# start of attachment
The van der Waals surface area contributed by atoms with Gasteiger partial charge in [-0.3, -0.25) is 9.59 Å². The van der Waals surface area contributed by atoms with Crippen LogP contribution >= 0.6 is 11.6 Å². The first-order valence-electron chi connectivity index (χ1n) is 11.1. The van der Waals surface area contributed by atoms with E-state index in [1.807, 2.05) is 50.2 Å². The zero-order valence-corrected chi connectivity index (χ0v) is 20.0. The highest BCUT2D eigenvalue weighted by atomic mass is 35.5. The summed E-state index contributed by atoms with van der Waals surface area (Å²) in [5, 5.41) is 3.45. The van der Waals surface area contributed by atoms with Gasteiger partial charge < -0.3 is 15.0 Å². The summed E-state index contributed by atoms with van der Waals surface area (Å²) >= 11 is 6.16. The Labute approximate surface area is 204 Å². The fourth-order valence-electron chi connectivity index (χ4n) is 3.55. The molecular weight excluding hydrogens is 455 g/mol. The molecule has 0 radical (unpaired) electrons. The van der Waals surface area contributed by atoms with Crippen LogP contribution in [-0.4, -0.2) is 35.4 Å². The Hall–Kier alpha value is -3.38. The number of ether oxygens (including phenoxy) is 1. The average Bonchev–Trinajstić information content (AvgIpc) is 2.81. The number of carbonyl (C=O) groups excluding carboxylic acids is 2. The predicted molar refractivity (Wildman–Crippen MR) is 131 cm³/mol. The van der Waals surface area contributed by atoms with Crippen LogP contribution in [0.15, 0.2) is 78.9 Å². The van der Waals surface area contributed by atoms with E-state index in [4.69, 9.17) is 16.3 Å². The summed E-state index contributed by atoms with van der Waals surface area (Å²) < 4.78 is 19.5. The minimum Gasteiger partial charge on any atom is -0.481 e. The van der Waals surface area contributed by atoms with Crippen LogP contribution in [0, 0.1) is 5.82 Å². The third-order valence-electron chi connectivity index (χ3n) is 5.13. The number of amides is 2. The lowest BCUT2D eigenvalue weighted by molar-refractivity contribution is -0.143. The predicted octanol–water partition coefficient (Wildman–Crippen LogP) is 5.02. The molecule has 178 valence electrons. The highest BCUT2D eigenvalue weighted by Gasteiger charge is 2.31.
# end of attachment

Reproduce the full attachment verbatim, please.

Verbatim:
The van der Waals surface area contributed by atoms with Gasteiger partial charge in [-0.3, -0.25) is 9.59 Å². The van der Waals surface area contributed by atoms with Crippen LogP contribution >= 0.6 is 11.6 Å². The first-order valence-electron chi connectivity index (χ1n) is 11.1. The van der Waals surface area contributed by atoms with E-state index in [1.807, 2.05) is 50.2 Å². The zero-order valence-corrected chi connectivity index (χ0v) is 20.0. The highest BCUT2D eigenvalue weighted by atomic mass is 35.5. The summed E-state index contributed by atoms with van der Waals surface area (Å²) in [5, 5.41) is 3.45. The van der Waals surface area contributed by atoms with Gasteiger partial charge < -0.3 is 15.0 Å². The summed E-state index contributed by atoms with van der Waals surface area (Å²) >= 11 is 6.16. The Labute approximate surface area is 204 Å². The fourth-order valence-electron chi connectivity index (χ4n) is 3.55. The molecular weight excluding hydrogens is 455 g/mol. The molecule has 0 radical (unpaired) electrons. The van der Waals surface area contributed by atoms with Crippen LogP contribution in [-0.4, -0.2) is 35.4 Å². The Hall–Kier alpha value is -3.38. The number of ether oxygens (including phenoxy) is 1. The average Bonchev–Trinajstić information content (AvgIpc) is 2.81. The number of carbonyl (C=O) groups excluding carboxylic acids is 2. The predicted molar refractivity (Wildman–Crippen MR) is 131 cm³/mol. The van der Waals surface area contributed by atoms with Crippen LogP contribution in [0.15, 0.2) is 78.9 Å². The van der Waals surface area contributed by atoms with E-state index in [4.69, 9.17) is 16.3 Å². The summed E-state index contributed by atoms with van der Waals surface area (Å²) < 4.78 is 19.5. The minimum Gasteiger partial charge on any atom is -0.481 e. The van der Waals surface area contributed by atoms with Crippen LogP contribution in [0, 0.1) is 5.82 Å². The third-order valence-electron chi connectivity index (χ3n) is 5.13. The number of amides is 2. The lowest BCUT2D eigenvalue weighted by molar-refractivity contribution is -0.143. The predicted octanol–water partition coefficient (Wildman–Crippen LogP) is 5.02. The molecule has 178 valence electrons. The highest BCUT2D eigenvalue weighted by Gasteiger charge is 2.31.